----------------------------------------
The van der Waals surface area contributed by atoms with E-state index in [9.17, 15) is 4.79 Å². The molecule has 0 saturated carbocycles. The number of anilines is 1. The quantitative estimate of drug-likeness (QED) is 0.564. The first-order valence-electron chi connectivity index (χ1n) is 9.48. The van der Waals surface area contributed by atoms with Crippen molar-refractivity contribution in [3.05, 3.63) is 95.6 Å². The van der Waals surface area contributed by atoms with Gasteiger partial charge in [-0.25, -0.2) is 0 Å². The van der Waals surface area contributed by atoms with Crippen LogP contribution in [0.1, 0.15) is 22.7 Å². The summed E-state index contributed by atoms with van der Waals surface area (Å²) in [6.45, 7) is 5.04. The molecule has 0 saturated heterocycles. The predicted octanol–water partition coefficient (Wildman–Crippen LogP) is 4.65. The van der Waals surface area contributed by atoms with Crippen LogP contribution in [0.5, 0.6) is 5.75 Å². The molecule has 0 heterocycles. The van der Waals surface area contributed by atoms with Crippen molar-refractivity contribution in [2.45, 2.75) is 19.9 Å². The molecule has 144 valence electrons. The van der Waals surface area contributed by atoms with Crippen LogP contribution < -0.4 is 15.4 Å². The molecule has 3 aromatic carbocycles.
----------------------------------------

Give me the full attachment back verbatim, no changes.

The van der Waals surface area contributed by atoms with E-state index in [9.17, 15) is 4.79 Å². The molecule has 0 saturated carbocycles. The number of anilines is 1. The quantitative estimate of drug-likeness (QED) is 0.564. The first-order valence-electron chi connectivity index (χ1n) is 9.48. The van der Waals surface area contributed by atoms with Crippen molar-refractivity contribution in [3.05, 3.63) is 95.6 Å². The van der Waals surface area contributed by atoms with Gasteiger partial charge in [-0.25, -0.2) is 0 Å². The van der Waals surface area contributed by atoms with Crippen LogP contribution in [0.1, 0.15) is 22.7 Å². The summed E-state index contributed by atoms with van der Waals surface area (Å²) in [6.45, 7) is 5.04. The molecule has 0 saturated heterocycles. The predicted octanol–water partition coefficient (Wildman–Crippen LogP) is 4.65. The van der Waals surface area contributed by atoms with Crippen LogP contribution in [0.5, 0.6) is 5.75 Å². The molecule has 0 heterocycles. The van der Waals surface area contributed by atoms with Crippen molar-refractivity contribution in [2.45, 2.75) is 19.9 Å². The molecule has 144 valence electrons. The van der Waals surface area contributed by atoms with Crippen LogP contribution < -0.4 is 15.4 Å². The molecule has 3 aromatic carbocycles.